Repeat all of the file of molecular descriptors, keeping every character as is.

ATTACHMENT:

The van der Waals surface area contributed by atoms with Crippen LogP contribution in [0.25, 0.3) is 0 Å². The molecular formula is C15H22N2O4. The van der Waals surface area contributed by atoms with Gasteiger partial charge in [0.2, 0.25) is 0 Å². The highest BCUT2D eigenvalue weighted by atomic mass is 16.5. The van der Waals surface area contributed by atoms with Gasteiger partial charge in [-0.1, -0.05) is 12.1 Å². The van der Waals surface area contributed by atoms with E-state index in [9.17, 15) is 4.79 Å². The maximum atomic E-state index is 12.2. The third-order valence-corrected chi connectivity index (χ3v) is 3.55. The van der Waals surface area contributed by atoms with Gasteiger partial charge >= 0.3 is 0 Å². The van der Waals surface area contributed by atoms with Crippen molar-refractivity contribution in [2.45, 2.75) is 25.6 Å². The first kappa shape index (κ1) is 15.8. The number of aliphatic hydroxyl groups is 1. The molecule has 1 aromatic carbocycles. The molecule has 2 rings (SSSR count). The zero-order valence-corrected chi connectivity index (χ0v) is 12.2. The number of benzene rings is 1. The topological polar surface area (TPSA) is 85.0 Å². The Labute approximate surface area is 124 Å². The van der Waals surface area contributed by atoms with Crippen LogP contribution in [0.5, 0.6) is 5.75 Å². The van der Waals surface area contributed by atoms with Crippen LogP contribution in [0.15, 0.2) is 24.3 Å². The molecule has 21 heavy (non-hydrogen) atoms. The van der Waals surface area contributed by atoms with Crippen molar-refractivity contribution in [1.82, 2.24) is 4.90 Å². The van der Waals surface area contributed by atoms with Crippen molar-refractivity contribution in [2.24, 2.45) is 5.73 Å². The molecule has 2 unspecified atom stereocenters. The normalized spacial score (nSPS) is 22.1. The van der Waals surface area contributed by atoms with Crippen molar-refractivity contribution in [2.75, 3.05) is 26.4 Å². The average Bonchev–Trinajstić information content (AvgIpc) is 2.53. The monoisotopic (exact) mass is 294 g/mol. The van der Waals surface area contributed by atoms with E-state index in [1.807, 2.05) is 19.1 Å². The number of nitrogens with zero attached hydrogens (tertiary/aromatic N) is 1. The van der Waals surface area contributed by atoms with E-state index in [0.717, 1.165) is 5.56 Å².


The van der Waals surface area contributed by atoms with Crippen LogP contribution in [0.25, 0.3) is 0 Å². The molecular formula is C15H22N2O4. The van der Waals surface area contributed by atoms with Gasteiger partial charge in [0.2, 0.25) is 0 Å². The highest BCUT2D eigenvalue weighted by atomic mass is 16.5. The van der Waals surface area contributed by atoms with Gasteiger partial charge in [-0.1, -0.05) is 12.1 Å². The van der Waals surface area contributed by atoms with E-state index in [9.17, 15) is 4.79 Å². The maximum atomic E-state index is 12.2. The third-order valence-corrected chi connectivity index (χ3v) is 3.55. The van der Waals surface area contributed by atoms with Gasteiger partial charge >= 0.3 is 0 Å². The van der Waals surface area contributed by atoms with Crippen molar-refractivity contribution in [2.45, 2.75) is 25.6 Å². The first kappa shape index (κ1) is 15.8. The number of aliphatic hydroxyl groups is 1. The molecule has 1 aromatic carbocycles. The molecule has 2 rings (SSSR count). The zero-order valence-corrected chi connectivity index (χ0v) is 12.2. The number of benzene rings is 1. The topological polar surface area (TPSA) is 85.0 Å². The Labute approximate surface area is 124 Å². The van der Waals surface area contributed by atoms with Crippen LogP contribution in [0.5, 0.6) is 5.75 Å². The van der Waals surface area contributed by atoms with Crippen LogP contribution in [0.15, 0.2) is 24.3 Å². The molecule has 21 heavy (non-hydrogen) atoms. The van der Waals surface area contributed by atoms with Crippen molar-refractivity contribution in [1.82, 2.24) is 4.90 Å². The van der Waals surface area contributed by atoms with Crippen molar-refractivity contribution in [2.24, 2.45) is 5.73 Å². The molecule has 2 unspecified atom stereocenters. The normalized spacial score (nSPS) is 22.1. The van der Waals surface area contributed by atoms with Crippen molar-refractivity contribution in [2.75, 3.05) is 26.4 Å². The average Bonchev–Trinajstić information content (AvgIpc) is 2.53. The monoisotopic (exact) mass is 294 g/mol. The van der Waals surface area contributed by atoms with E-state index in [1.807, 2.05) is 19.1 Å². The number of nitrogens with zero attached hydrogens (tertiary/aromatic N) is 1. The van der Waals surface area contributed by atoms with E-state index in [0.717, 1.165) is 5.56 Å².